Former Major Leaguer Buddy Biancalana On How To Prevent Sports Injuries
by Todd Civin
The following story has been written by former Major League baseball player, Buddy Biancalana, who is co-founder of PMPM Sports. As a 1st round draft pick by the Kansas City Royals, Buddy played Major League Baseball with the Royals and Houston Astros. As the starting shortstop for the 1985 World Champion Royals, he received the highest number of MVP votes of any position player.
His notoriety was catapulted by appearances on "Late Night with David Letterman" and "The Today Show." After retiring from Major League Baseball, Buddy served as a Minor League In field Coordinator for the Tampa Bay Devil Rays organization as well as a Minor League Manager for Tampa Bay and the Philadelphia Phillies. He has instructed or managed many players, who have gone on to play in the Major Leagues.
How to Prevent Sports Injuries-By Buddy Biancalana
Sports science, like all sciences, has made significant advances over the years. These advances include a more thorough understanding of how an athlete should train to prevent injuries and how to more quickly recover from injuries.
But there is another area that should be closely examined that will enhance a trainer's ability to prevent injuries from occurring in the first place. This area is the relationship between the mind and body and how the mind affects the body.
The mind, of course, controls the body. When an athlete is playing exceptionally well, that exceptional playing first has to start in his mind. When a player fails to perform well, that failure can also be traced back to the mind. Choking in the body first starts with choking in the mind. This is well known.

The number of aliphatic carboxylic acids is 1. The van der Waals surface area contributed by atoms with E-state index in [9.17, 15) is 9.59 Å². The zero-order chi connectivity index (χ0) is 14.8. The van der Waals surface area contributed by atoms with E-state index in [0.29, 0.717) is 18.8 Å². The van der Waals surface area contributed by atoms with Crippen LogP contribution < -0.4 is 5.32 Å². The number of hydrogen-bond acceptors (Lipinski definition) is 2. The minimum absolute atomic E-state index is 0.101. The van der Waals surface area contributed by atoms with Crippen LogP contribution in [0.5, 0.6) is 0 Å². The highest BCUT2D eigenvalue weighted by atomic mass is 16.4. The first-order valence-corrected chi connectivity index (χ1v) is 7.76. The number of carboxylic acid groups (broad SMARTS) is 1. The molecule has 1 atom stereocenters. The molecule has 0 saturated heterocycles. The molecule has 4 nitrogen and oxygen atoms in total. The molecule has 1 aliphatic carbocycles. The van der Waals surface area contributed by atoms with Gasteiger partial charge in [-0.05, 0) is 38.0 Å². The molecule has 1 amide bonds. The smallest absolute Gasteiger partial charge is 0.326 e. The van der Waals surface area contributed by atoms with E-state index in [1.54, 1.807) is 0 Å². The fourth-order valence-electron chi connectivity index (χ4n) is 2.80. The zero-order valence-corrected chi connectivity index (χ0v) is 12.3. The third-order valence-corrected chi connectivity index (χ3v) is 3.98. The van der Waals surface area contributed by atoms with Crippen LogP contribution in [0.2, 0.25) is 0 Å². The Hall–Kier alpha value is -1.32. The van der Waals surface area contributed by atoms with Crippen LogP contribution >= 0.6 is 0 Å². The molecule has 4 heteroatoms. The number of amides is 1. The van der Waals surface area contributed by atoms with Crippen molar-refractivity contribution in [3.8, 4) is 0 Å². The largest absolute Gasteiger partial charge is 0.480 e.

At Perfect Mind-Perfect Motion, we have made a significant discovery of how someone thinks, can have a significant impact on preventing injuries. This understanding will take sports science to a more comprehensive understanding of the connection between the mind and body, and will make a trainers job that much more valuable to an organization.
Before I address this fascinating area, let me relate a common example of how powerfully the mind controls the body. There are times, when a pitcher throws a bullpen session, and is not at all tired. There are other times, in identical conditions, where he throws the same amount of pitches in a pen, in the same sequence and is very tired when finished. Why the discrepancy in fatigue?
This discrepancy, surprisingly enough, has more to do with the mind, than the body. It can be traced back to the processes in his mind that produced motion in his body. In the first pen, our pitcher was able to access a deeper level of his mind, and in the second pen, he was not able to access a deeper level.
By deeper level, I am referring to more silence in the mind. Great athletes are able to experience more freedom in their motion in pressure situations, because they are able to experience more freedom and silence in their minds.
Getting back to our two pitchers throwing pens, the feeling of being tired or not being tired cannot be explained by the physical conditioning of the pitcher. Remember, we are examining two identical situations, with no difference in the variables. The underlying reason why on one day, he was tired and why on another day he was not, had to do with how he was thinking.
How he was thinking is a very abstract phrase. It is a new concept in looking at a pitcher’s motion and why it can help prevent injuries. What does how he was thinking mean? It means what it says. It does not mean what he was thinking, it means how he was thinking.